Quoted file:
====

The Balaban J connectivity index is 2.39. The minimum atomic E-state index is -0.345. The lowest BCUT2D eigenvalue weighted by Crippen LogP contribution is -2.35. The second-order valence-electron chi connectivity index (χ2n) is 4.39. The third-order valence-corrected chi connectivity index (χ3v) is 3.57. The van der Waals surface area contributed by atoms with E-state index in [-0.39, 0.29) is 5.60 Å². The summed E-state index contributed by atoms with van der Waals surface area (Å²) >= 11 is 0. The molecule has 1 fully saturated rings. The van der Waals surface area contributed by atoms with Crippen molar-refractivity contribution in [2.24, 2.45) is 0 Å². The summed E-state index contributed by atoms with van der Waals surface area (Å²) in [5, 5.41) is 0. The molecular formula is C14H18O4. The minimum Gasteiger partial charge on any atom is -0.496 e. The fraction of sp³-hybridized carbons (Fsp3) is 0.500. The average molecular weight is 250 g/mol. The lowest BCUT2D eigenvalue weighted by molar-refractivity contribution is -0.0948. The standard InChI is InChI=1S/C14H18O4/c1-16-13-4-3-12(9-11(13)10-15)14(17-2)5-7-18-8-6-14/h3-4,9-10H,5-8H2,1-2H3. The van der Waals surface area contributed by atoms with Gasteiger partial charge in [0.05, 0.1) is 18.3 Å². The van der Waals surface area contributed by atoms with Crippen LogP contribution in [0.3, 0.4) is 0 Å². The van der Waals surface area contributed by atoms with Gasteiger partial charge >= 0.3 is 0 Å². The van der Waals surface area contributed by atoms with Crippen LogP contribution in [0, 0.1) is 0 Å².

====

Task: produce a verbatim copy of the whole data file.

The Balaban J connectivity index is 2.39. The minimum atomic E-state index is -0.345. The lowest BCUT2D eigenvalue weighted by Crippen LogP contribution is -2.35. The second-order valence-electron chi connectivity index (χ2n) is 4.39. The third-order valence-corrected chi connectivity index (χ3v) is 3.57. The van der Waals surface area contributed by atoms with E-state index in [-0.39, 0.29) is 5.60 Å². The summed E-state index contributed by atoms with van der Waals surface area (Å²) >= 11 is 0. The molecule has 1 fully saturated rings. The van der Waals surface area contributed by atoms with Crippen molar-refractivity contribution in [2.24, 2.45) is 0 Å². The summed E-state index contributed by atoms with van der Waals surface area (Å²) in [5, 5.41) is 0. The molecular formula is C14H18O4. The minimum Gasteiger partial charge on any atom is -0.496 e. The fraction of sp³-hybridized carbons (Fsp3) is 0.500. The average molecular weight is 250 g/mol. The lowest BCUT2D eigenvalue weighted by molar-refractivity contribution is -0.0948. The standard InChI is InChI=1S/C14H18O4/c1-16-13-4-3-12(9-11(13)10-15)14(17-2)5-7-18-8-6-14/h3-4,9-10H,5-8H2,1-2H3. The van der Waals surface area contributed by atoms with Gasteiger partial charge in [0.05, 0.1) is 18.3 Å². The van der Waals surface area contributed by atoms with Crippen LogP contribution in [0.3, 0.4) is 0 Å². The van der Waals surface area contributed by atoms with Gasteiger partial charge >= 0.3 is 0 Å². The van der Waals surface area contributed by atoms with Crippen LogP contribution in [0, 0.1) is 0 Å².